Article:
The opinion of the court was delivered by: RICHEY
This case began when plaintiff, a writer and historian, filed a Freedom of Information Act ("FOIA") request for documents and files that defendant had compiled between the years 1952 and 1963 on Stanley Levison, a friend and advisor to Dr. Martin Luther King, Jr. Defendant withheld some of the documents pursuant to Exemptions 1 (national security), 2 (internal personnel rules and practices), and 7 (investigatory records). On June 3, 1986, plaintiff filed this suit to obtain the withheld documents.
The Court has already considered most of the claims at issue in this case. On April 13, 1987, the Court partially granted defendant's motion for summary judgment with respect to information withheld pursuant to Exemption 1 and fully granted defendant's motion for summary judgment with respect to information withheld pursuant to Exemptions 2 and 7(C). The Court denied defendant's motion with respect to information withheld pursuant to Exemption 1 that defendant had categorized by Code "(b)(1)4b" in its Vaughn index and with respect to information withheld pursuant to Exemption 7(D) and ordered defendant to supplement its Vaughn index for these exemptions.
After examining defendant's supplemented Vaughn index, the Court found that defendant had met its burden as to all exemptions except for Exemption 1 (national security) and gave defendant the opportunity to renew its motion for summary judgment.
On May 13, 1988, the Court denied defendant's renewed motion because it still possessed inadequate information to make a de novo determination about the applicability of Exemption 1 to the withheld documents. At that time, the Court also ordered defendant to submit copies of the withheld documents for an in camera inspection of a random sampling of the withheld material.
Before inspecting the withheld material in camera, the Court had to resolve one pending matter. Defendant filed an in camera affidavit along with the documents that the Court requested for in camera inspection. Plaintiff then asked the Court either to strike the in camera affidavit from the record or to compel defendant to respond to plaintiff's discovery requests. Motion to Strike Defendant's In Camera Declaration or in the Alternative Motion to Compel. The Court will deny plaintiff's motion to compel discovery because the in camera affidavit furnishes the Court with no information additional to that already found in defendant's public affidavits and on the face of the documents defendant submitted for in camera inspection. Defendant's Response to Plaintiff's Motion to Strike or in the Alternative to Compel at 2. The Court will, however, grant plaintiff's motion to strike the in camera affidavit from the record.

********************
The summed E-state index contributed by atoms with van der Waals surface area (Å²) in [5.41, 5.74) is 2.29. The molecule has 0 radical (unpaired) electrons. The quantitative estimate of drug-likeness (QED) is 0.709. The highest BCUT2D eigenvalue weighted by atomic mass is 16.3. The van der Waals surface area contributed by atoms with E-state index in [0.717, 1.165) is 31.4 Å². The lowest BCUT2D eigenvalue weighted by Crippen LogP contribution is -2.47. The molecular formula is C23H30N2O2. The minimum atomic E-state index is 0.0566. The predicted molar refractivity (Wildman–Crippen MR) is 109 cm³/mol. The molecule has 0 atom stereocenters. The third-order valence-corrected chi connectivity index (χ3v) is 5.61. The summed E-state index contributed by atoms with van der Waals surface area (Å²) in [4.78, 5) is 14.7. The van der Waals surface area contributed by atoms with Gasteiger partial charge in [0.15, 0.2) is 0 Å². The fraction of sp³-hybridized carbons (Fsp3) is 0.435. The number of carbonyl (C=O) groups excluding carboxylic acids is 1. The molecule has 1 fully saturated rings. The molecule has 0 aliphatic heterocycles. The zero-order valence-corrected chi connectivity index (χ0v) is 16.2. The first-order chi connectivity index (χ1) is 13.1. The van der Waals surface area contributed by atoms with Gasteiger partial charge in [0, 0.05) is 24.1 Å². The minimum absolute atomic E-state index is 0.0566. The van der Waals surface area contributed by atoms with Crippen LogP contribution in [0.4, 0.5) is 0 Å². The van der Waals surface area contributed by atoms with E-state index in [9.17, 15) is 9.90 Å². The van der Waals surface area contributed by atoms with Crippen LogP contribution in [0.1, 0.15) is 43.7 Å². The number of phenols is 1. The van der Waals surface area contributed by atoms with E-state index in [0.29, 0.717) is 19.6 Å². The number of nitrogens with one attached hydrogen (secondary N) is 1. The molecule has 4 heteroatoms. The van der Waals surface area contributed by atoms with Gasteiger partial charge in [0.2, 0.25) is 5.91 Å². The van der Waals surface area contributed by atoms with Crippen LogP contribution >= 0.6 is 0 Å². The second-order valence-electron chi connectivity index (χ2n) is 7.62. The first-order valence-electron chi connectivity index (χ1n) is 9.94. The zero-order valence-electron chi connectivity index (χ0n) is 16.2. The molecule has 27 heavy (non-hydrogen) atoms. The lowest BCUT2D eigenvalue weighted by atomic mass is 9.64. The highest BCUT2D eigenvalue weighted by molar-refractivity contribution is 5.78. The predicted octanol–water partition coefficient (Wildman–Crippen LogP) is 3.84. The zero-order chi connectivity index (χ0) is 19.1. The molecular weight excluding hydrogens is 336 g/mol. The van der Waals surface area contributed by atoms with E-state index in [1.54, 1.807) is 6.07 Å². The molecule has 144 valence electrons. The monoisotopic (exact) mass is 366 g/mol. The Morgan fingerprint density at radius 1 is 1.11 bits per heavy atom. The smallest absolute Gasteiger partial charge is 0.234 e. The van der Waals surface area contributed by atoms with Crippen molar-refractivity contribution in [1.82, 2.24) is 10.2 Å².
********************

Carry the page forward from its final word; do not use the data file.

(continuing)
After in camera examination of a substantial portion of the withheld material in conjunction with defendant's public affidavits as well as consideration of the underlying law, the Court now finds that defendant has satisfied its burden with respect to claiming Exemption 1 and is entitled to summary judgment.
Exemption 1 protects from disclosure matters that are "(A) specifically authorized under criteria established by an Executive order to be kept secret in the interest of national defense or foreign policy and (B) are in fact properly classified pursuant to such Executive order." 5 U.S.C. § 552. The language of Exemption 1 does not define the substantive standard for withholding information; it is necessary to turn to an Executive order to give the exemption meaning. Goldberg v. U.S. Dep't of State, 260 U.S. App. D.C. 205, 818 F.2d 71, 77 (D.C. Cir. 1987).
The Executive Order currently in effect and the one applicable to this case is Executive Order 12,356. 47 Fed. Reg. 14,874 (1982). Although Executive Order 12,356 was not in effect when defendant initially classified these documents, defendant may reclassify documents under executive orders issued after its initial classification decision. See, e.g., King v. U.S. Dep't. of Justice, 265 U.S. App. D.C. 62, 830 F.2d 210, 216 (D.C. Cir. 1987); Afshar v. Dep't. of State, 226 U.S. App. D.C. 388, 702 F.2d 1125, 1136 (D.C. Cir. 1983). In fact, Executive Order 12,356 explicitly allows agencies to make classification and reclassification decisions upon receipt of a FOIA request. 47 Fed. Reg. 14,877-78.
In making its reclassification decision, defendant determined that the withheld documents contain information concerning intelligence activities, sources, and/or methods. Declaration of Philip W. Thomas at para. 6. Executive Order 12,356 not only allows the classification of such information, but also provides that the disclosure of this type of information is presumed to damage the national security.
From its in camera inspection, the Court learned that the withheld documents conform to the descriptions provided in defendant's affidavits, that the documents have actually been classified and that there is a logical connection between their contents and Exemption 1. The Court is not, however, in a position to second-guess defendant's conclusions concerning the need for the continued classification
of these documents. Instead, the Court is required to give defendant's affidavits "'substantial weight,' considering the agency's 'unique insights into what adverse effects might occur as a result of public disclosure.'" Goldberg v. U.S. Dep't of State, 260 U.S. App. D.C. 205, 818 F.2d 71, 77 (D.C. Cir. 1987) (citing S. Rep. No. 1200, 93rd Cong., 2d Sess. 9, 12 (U.S. Code Cong. & Admin. News 1974, p. 6290). Therefore, the Court will defer to defendant's justification for nondisclosure.
Because defendant has met its burden with respect to its Exemption 1 claim, the Court will grant defendant's motion for summary judgment. The Court will also grant plaintiff's motion to strike defendant's in camera affidavit, but will deny plaintiff's motion to compel discovery. The Court ...